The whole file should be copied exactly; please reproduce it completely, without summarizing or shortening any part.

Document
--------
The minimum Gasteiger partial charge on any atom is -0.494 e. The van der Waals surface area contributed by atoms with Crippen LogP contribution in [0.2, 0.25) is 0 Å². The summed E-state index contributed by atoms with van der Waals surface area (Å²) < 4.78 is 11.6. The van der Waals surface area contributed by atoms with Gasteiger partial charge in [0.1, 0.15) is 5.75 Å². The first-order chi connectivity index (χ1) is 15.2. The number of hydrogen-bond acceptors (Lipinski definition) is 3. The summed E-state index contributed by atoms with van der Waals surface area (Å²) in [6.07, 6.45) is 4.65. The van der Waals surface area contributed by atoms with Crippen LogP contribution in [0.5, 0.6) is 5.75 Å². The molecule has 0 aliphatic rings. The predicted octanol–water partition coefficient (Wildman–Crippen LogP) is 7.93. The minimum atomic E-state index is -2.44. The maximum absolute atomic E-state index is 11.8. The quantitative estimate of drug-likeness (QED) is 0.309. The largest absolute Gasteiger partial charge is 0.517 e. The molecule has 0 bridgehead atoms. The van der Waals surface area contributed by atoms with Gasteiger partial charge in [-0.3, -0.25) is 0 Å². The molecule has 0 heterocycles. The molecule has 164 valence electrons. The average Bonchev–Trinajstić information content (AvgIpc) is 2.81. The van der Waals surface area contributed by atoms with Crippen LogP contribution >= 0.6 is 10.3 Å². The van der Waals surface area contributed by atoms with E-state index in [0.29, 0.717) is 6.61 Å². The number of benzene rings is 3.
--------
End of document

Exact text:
The minimum Gasteiger partial charge on any atom is -0.494 e. The van der Waals surface area contributed by atoms with Crippen LogP contribution in [0.2, 0.25) is 0 Å². The summed E-state index contributed by atoms with van der Waals surface area (Å²) < 4.78 is 11.6. The van der Waals surface area contributed by atoms with Gasteiger partial charge in [0.1, 0.15) is 5.75 Å². The first-order chi connectivity index (χ1) is 15.2. The number of hydrogen-bond acceptors (Lipinski definition) is 3. The summed E-state index contributed by atoms with van der Waals surface area (Å²) in [6.07, 6.45) is 4.65. The van der Waals surface area contributed by atoms with Crippen LogP contribution in [0.5, 0.6) is 5.75 Å². The molecule has 0 aliphatic rings. The predicted octanol–water partition coefficient (Wildman–Crippen LogP) is 7.93. The minimum atomic E-state index is -2.44. The maximum absolute atomic E-state index is 11.8. The quantitative estimate of drug-likeness (QED) is 0.309. The largest absolute Gasteiger partial charge is 0.517 e. The molecule has 0 bridgehead atoms. The van der Waals surface area contributed by atoms with Gasteiger partial charge in [-0.3, -0.25) is 0 Å². The molecule has 0 heterocycles. The molecule has 164 valence electrons. The average Bonchev–Trinajstić information content (AvgIpc) is 2.81. The van der Waals surface area contributed by atoms with Crippen LogP contribution >= 0.6 is 10.3 Å². The van der Waals surface area contributed by atoms with E-state index in [0.29, 0.717) is 6.61 Å². The number of benzene rings is 3.